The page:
After 48 years in the fashion industry, it’s safe to say I’ve probably seen it all. Thankfully, a lot of change has been not only for the betterment of the industry but the betterment of the customer – their experience with fashion is improving as we are becoming more adept at meeting their needs.
I remember women aged in their late 40’s and early 50’s, walking around in crepe de chine skirt suits as though a stranger had thrown a switch that suddenly discarded their youth and style, trading vitality for a knife-pleated polyester two-piece skirt suit. These weren’t ‘old’ ladies but they were dressing decades beyond their birthdays. The thought that my wife, a woman in her early 40’s, would or even could wear something so anachronistic today is hilarious (even without her strong aversion to polyester) but it was once commonplace. Today even a 70 year old wouldn’t be caught dead dressing like this. Not every design relic is worth preserving or, heaven forbid, resurrecting.
My fashion career began when I started my own agency in August 1982. I leased a small office on the floor below the ‘Stitches’ agent in the city of Adelaide. The volume in those days was mindboggling, even for a small ‘country town’ like Adelaide. Every morning the two lifts servicing the building would be taken over by fresh deliveries. Thousands of poly two-piece suits and dresses were being sold as fast as they arrived.
Styles have changed and so have customers.
The niche older customer is an endangered species (when was the last time you saw a blue rinse?) In place of consumers who consciously gave up on fashion when they hit 50 or 60 is the ageless customer. Women are dressing a decade younger (at least) than her ancestors of the 50s, 60s, 70s and 80s. Watch Mad Men and observe just how frumpy the ‘good old days’ were.
So who is this new ageless customer exactly? She is the 65 year old that wears exactly the same thing as a 30 year old, and she likes fashionable pieces in simple shapes. She appreciates and demands an easy fit; she tends to layer with cropped pieces and long line pieces underneath. And she knows what works as she’s got the advantage of personal trial and error.
My wife and I were at a wedding once and we were complimenting a woman of 65 or so on a beautiful Scanlan Theodore coat she was wearing (incidentally my wife’s favourite label). She left the wedding early as her coat had a date that night with her 25-year-old daughter who was borrowing it for the night. It was a perfect example of the fusion of ages and looks. Age is of lesser consequence today. Lifestyle is what directs the market. Intuitive buyers understand that fact best.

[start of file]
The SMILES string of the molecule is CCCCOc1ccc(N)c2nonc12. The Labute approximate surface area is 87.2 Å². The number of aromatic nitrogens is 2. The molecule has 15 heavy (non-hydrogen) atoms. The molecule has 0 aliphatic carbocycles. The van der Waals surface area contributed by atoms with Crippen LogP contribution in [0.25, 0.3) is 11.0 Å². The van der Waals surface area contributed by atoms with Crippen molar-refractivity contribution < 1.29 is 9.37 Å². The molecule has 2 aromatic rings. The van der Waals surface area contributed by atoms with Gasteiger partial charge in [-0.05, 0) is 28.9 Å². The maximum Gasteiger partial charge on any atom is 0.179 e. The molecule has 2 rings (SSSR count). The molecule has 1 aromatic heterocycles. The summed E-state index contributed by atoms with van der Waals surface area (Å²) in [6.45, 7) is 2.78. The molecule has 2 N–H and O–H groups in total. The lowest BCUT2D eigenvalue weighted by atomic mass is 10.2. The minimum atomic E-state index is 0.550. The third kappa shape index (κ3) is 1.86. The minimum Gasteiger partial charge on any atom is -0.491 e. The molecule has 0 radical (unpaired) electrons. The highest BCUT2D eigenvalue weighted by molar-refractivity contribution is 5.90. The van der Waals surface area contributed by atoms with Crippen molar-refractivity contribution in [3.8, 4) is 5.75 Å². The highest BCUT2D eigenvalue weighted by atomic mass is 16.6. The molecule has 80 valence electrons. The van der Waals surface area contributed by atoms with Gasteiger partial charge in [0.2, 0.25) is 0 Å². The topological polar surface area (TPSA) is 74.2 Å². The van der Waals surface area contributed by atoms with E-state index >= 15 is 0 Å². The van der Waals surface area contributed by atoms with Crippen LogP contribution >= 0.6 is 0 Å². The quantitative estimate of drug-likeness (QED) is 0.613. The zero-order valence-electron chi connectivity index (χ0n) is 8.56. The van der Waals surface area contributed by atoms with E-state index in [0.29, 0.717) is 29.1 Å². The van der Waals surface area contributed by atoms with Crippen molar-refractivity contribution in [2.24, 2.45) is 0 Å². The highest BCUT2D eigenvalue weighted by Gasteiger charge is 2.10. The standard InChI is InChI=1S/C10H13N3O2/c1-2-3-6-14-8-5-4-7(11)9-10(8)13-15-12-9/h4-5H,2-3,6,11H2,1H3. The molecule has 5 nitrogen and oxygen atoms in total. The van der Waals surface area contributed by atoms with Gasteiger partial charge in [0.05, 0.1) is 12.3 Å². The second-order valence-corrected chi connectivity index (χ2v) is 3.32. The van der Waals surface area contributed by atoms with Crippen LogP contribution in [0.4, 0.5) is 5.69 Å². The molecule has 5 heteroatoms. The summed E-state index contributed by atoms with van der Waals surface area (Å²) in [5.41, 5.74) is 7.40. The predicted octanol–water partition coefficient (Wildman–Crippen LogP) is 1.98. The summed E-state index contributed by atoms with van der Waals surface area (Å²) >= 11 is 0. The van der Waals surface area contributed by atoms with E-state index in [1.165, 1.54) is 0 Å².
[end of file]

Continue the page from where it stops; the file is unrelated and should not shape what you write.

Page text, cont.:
Here’s what I’ve learned.
Oversized knitwear with textured pieces in luxe yarns. Tunic length works well to pair back with leggings. She might have a tummy and she might be busty and these need to be taken into consideration for designers. As a Creative Director at our knitwear label LD & Co said, if it looks good on her as a ‘large’, it will look good on most of her customers. Remember, they still want to look good because it makes them feel good. It’s all about shape – and it has to be easy on the body, whether she’s 30 or 50 or 70.
The shift is the basic shape that crosses all boundaries. Colours can change, so too the prints as well as the textures, but the actual garment doesn’t need to change radically. You can add an A-Line or vary it. Simple shapes work well. Let the colours and textures or prints do the talking. Done correctly it offers comfort and style.
Oversized peasant style with embroidery detail works well in summer and easy-fitting styles always work well. Fabrics must be breathable or natural. Linen blends, viscose, cotton and machine washable durable fabrics are still a consideration to lifestyle needs. Polyester in summer is difficult to sell; viscose is a much better alternative. Longer tunic styles again work well.
Pants tend to write serious units, providing you get the fit exact and it’s the right style. Elasticised drawstring waist, easy fit pants in soft fabrics work well. Think Tencel, Modal and Silk cotton or viscose blends. Silky look and feel fabrics, which add a luxe look and feel with drape. Super soft cottons work well in summer. The units I and a few other agents have written in pants over the years has been enormous. For some apparel companies this has been a very important part of their business.
Perhaps one of the biggest mistakes we see is not enough sizing in ranges. The ageless customer should have sizes available to her that run from size 8 to 18. It’s also a great help to the manufacturer who will enjoy extra units in production when buyers buy across all sizes.
About the Author:
Robert Garland is the Director of Garland & Garland Fashion & co-owns Garland & Garland Fashion with Phoebes Garland, a leading fashion agency based in Sydney. Between the two of them, Phoebes & Robert Garland have over 50 years sales experience in fashion, publishing and advertising. Both are industry mentors to designers with Australian fashion industry body, Australian Fashion Chamber.
Garland & Garland Fashion is a respected leading boutique fashion sales & consulting agency based in Sydney and they are regularly sought for comment from various media and the fashion industry on business fashion topics, fashion and issues.
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